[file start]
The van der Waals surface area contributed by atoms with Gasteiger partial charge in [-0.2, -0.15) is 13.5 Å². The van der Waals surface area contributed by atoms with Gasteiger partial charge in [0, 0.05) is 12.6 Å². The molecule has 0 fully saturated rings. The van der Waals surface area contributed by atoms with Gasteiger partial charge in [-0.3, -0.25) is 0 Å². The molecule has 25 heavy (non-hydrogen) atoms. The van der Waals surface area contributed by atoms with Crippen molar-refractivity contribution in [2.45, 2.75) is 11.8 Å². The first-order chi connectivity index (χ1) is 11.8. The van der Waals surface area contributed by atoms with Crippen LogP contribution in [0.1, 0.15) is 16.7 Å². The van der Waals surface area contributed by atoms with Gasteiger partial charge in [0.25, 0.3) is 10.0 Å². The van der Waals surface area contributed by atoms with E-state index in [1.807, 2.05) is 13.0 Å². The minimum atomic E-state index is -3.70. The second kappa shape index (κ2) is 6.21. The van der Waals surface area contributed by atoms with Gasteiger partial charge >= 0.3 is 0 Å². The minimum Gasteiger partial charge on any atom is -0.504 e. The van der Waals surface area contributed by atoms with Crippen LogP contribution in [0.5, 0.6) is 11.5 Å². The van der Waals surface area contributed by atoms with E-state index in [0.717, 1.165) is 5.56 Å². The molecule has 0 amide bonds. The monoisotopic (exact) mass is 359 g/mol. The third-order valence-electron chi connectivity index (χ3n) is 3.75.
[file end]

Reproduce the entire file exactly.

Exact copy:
The van der Waals surface area contributed by atoms with Gasteiger partial charge in [-0.2, -0.15) is 13.5 Å². The van der Waals surface area contributed by atoms with Gasteiger partial charge in [0, 0.05) is 12.6 Å². The molecule has 0 fully saturated rings. The van der Waals surface area contributed by atoms with Gasteiger partial charge in [-0.3, -0.25) is 0 Å². The molecule has 25 heavy (non-hydrogen) atoms. The van der Waals surface area contributed by atoms with Crippen molar-refractivity contribution in [2.45, 2.75) is 11.8 Å². The first-order chi connectivity index (χ1) is 11.8. The van der Waals surface area contributed by atoms with Crippen LogP contribution in [0.1, 0.15) is 16.7 Å². The van der Waals surface area contributed by atoms with Gasteiger partial charge in [0.25, 0.3) is 10.0 Å². The van der Waals surface area contributed by atoms with E-state index in [1.807, 2.05) is 13.0 Å². The minimum atomic E-state index is -3.70. The second kappa shape index (κ2) is 6.21. The van der Waals surface area contributed by atoms with Gasteiger partial charge >= 0.3 is 0 Å². The minimum Gasteiger partial charge on any atom is -0.504 e. The van der Waals surface area contributed by atoms with Crippen LogP contribution in [0.5, 0.6) is 11.5 Å². The van der Waals surface area contributed by atoms with E-state index in [0.717, 1.165) is 5.56 Å². The molecule has 0 amide bonds. The monoisotopic (exact) mass is 359 g/mol. The third-order valence-electron chi connectivity index (χ3n) is 3.75.